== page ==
The word itself is enough to send our hearts aflutter.
He is a worthy man, a handsome man (though he needs not be picture perfect), he is an honorable man. He is someone we can easily fall in love with.
In short, he is a man of substance...
But what does this entail when you're writing your hero? How do you bring substance to this persona?
Throughout this month we have brought you tips and tricks about how to create a hero, how to shape him, how to mold him to your story's specifics.
Today I'll go over them again, and add a few little hints too.
First, know who he is - what is he supposed to do in this story?
What sort of story is it? Dimensions of the hero explained how you need a 'different' man for every genre.
Then you go into how he is - archetypes come in handy here, to keep you in line when shaping him.
Next, you start fleshing him - physical appearance, among others, comes here. You can work off a picture/movie star/celebrity/your own man, whatever, as long as you know he has sandy hair when the story starts and he doesn't end up with hair like a raven's wings by the end.
You also decide whether your hero is a caveman or a metrosexual, or where along those 2 extremes he fits in. Depending on this definition, you'll know how he dresses (from Gap or from the runway shows of Armani, with a little bit of Prada thrown in), how he carries himself (is he blissfully unaware that he's got a hip movement to die for, or is he elaborately conscious that everywhere he walks is akin to a runway ramp?), what sort of lifestyle he has (stale pizza and beer at his place or the latest order from the hippest sushi bar in town?)
While I admit the metrosexual doesn't win my vote of favor, he can have his redeeming traits - up to you to make him lovable if you are using him (think David Beckham in an underwear ad).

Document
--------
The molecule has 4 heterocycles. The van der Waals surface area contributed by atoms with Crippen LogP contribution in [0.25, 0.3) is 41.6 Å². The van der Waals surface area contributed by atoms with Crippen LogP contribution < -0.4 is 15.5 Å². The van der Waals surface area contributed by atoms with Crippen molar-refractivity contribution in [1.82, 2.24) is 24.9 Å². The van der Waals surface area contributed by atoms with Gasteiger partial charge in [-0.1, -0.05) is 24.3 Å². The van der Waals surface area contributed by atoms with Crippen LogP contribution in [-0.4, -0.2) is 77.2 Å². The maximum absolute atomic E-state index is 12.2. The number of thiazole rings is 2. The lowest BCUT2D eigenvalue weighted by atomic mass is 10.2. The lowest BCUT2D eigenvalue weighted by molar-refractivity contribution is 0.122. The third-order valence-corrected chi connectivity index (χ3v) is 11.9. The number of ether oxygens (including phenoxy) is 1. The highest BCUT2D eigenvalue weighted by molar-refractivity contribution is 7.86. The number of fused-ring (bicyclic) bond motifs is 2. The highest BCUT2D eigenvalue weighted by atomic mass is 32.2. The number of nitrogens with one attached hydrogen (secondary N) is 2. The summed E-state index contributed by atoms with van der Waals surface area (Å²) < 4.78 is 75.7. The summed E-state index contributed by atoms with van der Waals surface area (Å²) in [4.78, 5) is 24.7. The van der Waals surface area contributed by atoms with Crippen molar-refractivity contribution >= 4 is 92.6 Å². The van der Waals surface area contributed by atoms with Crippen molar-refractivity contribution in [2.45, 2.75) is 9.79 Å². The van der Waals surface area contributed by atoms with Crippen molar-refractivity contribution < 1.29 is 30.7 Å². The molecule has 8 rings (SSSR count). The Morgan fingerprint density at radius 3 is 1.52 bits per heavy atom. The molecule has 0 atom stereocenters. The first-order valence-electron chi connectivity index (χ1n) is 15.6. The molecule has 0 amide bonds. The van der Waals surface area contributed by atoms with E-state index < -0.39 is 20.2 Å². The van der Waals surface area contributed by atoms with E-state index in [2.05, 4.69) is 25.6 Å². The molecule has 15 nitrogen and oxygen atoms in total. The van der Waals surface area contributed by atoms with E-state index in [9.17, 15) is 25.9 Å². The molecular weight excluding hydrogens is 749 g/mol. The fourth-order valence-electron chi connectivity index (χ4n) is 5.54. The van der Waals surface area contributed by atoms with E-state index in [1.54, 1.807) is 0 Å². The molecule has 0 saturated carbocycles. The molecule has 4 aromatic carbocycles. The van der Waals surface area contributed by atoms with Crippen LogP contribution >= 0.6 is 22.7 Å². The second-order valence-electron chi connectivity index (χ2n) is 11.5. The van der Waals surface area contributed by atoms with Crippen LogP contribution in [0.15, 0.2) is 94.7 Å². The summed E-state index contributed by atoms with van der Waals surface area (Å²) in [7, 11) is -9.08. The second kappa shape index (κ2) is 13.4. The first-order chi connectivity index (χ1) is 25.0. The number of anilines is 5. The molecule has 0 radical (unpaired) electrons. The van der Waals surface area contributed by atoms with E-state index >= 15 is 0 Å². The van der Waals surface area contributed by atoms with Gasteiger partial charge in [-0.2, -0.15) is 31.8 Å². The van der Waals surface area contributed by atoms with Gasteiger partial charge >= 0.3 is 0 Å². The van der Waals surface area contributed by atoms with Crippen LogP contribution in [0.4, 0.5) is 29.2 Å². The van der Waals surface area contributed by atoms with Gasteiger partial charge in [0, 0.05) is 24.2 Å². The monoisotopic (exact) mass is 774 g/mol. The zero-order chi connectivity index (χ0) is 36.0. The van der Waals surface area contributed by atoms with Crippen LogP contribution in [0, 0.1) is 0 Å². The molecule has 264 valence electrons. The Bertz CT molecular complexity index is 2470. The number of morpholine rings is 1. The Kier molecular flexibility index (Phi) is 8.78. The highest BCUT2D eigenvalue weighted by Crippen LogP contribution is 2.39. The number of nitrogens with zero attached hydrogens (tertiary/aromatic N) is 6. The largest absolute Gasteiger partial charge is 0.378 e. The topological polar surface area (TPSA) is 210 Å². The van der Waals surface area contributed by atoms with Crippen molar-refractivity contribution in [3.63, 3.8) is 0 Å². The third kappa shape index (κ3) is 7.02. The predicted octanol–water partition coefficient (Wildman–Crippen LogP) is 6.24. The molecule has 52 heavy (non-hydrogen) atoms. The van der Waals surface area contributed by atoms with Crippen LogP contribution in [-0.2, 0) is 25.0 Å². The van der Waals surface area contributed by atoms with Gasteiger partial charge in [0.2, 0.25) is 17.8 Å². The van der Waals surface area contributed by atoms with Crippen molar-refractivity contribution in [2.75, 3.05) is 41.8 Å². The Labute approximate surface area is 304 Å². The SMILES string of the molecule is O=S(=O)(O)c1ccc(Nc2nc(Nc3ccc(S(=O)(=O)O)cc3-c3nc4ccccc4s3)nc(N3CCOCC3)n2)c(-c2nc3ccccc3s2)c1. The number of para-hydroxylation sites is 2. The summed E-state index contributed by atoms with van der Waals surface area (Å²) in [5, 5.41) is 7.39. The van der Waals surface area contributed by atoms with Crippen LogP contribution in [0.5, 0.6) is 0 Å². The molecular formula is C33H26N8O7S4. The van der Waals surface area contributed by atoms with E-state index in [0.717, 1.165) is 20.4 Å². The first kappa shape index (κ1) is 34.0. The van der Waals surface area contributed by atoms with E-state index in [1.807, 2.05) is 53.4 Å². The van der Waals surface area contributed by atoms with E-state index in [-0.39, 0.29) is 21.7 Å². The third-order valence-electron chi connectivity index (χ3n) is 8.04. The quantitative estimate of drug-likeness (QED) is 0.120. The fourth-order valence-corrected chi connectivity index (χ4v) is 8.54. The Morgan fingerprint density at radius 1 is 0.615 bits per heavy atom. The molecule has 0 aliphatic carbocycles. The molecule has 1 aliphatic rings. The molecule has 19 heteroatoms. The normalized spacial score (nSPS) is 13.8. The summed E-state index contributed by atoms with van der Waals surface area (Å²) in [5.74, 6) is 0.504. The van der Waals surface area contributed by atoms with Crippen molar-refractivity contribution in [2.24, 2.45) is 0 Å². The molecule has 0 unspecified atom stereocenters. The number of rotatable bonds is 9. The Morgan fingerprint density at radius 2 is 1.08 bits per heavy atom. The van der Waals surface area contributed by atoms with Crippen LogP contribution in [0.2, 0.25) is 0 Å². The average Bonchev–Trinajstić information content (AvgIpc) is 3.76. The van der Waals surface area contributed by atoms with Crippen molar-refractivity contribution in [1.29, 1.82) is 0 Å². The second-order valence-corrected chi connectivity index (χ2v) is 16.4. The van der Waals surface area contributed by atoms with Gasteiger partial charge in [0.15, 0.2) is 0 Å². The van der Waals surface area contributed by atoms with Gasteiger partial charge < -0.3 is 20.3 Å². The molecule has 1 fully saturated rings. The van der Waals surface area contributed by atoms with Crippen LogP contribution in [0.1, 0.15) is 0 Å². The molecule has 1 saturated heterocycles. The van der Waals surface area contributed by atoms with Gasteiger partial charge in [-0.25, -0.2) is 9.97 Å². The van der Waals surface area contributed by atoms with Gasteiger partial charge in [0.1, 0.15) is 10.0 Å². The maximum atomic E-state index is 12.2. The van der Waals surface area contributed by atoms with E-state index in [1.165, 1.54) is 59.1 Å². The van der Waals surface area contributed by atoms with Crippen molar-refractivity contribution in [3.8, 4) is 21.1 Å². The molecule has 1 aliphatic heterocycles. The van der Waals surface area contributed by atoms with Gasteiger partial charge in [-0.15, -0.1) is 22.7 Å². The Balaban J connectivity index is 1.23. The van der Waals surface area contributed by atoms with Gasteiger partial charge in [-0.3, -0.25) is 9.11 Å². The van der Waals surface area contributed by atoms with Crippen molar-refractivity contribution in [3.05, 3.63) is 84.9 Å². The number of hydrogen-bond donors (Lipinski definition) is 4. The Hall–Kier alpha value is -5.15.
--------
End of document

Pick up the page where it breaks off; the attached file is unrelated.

Attitudes and values will also play in. What has made him who he is? Get yourself a well-compiled file on his backstory, and be sure to find his impact moment, which will define him for a lifetime.
And, if you are writing a romance, figure out how this man loves. I'm not talking only bedroom theatrics (though you do need to know how he fares and acts in the bedroom - room for lots of writer fantasies here *wink*). What does this man do when he loves a woman? Bring her flowers? What sort of flowers? Roses? Are they all of the same color or does he choose one flower by every color in the bouquets he brings? Does he bring a bouquet or a single flower?
Always, always, ask yourself questions. The hero is a man YOU need to fall in love with first. Treat him as any man you meet in real life - if this bloke captured your attention, what would you do? How do you think of him? Imagine you are sixteen again and start imagining your life with him, what it will be like, what he will be like.
Do this for this imaginary man, and you will end up creating a 'real' man that jumps off the page and grasps your reader's heart.
That's your aim - to make him memorable.
You have the tools. You have the knowledge. Use it.
As always, I welcome your comments! How do you go about creating your hero?
Aasiyah Qamar - Cultural romantic fiction, with a twist
With stories set amidst the rainbow nation of Mauritius, a multicultural island in the Southern Indian Ocean, author Aasiyah Qamar brings you tales of today's young women battling life on all fronts and finding love where they least expect it. Indo-Mauritian culture wants to stifle them in traditions, customs and antiquated morals while the world is opening its arms of modernity and globalisation. Where do these women belong? And more importantly, with whom?Find out more about her first release, The Other Side, here.